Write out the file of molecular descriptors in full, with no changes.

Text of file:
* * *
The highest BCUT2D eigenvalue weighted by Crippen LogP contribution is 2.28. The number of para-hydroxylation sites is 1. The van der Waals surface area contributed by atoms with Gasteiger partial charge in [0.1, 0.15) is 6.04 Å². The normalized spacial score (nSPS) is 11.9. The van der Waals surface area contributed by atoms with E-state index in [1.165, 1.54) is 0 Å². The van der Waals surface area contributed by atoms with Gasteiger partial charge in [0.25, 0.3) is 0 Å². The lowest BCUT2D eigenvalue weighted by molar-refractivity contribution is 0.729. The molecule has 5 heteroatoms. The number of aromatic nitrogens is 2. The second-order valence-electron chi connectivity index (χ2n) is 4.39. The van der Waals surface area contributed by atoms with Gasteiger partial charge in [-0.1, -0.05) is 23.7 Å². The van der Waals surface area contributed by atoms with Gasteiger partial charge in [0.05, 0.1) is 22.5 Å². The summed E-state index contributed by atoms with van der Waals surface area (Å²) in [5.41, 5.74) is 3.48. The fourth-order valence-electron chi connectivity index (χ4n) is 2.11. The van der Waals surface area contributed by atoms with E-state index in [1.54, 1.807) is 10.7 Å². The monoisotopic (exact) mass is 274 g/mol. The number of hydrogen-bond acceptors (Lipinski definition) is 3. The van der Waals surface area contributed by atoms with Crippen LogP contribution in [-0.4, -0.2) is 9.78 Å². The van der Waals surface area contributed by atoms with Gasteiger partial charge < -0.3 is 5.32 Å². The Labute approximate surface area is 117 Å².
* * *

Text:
The highest BCUT2D eigenvalue weighted by Crippen LogP contribution is 2.28. The number of para-hydroxylation sites is 1. The van der Waals surface area contributed by atoms with Gasteiger partial charge in [0.1, 0.15) is 6.04 Å². The normalized spacial score (nSPS) is 11.9. The van der Waals surface area contributed by atoms with E-state index in [1.165, 1.54) is 0 Å². The van der Waals surface area contributed by atoms with Gasteiger partial charge in [0.25, 0.3) is 0 Å². The lowest BCUT2D eigenvalue weighted by molar-refractivity contribution is 0.729. The molecule has 5 heteroatoms. The number of aromatic nitrogens is 2. The second-order valence-electron chi connectivity index (χ2n) is 4.39. The van der Waals surface area contributed by atoms with Gasteiger partial charge in [-0.1, -0.05) is 23.7 Å². The van der Waals surface area contributed by atoms with Gasteiger partial charge in [0.05, 0.1) is 22.5 Å². The summed E-state index contributed by atoms with van der Waals surface area (Å²) in [5.41, 5.74) is 3.48. The fourth-order valence-electron chi connectivity index (χ4n) is 2.11. The van der Waals surface area contributed by atoms with E-state index in [1.54, 1.807) is 10.7 Å². The monoisotopic (exact) mass is 274 g/mol. The number of hydrogen-bond acceptors (Lipinski definition) is 3. The van der Waals surface area contributed by atoms with Crippen LogP contribution in [-0.4, -0.2) is 9.78 Å². The van der Waals surface area contributed by atoms with Gasteiger partial charge < -0.3 is 5.32 Å². The Labute approximate surface area is 117 Å².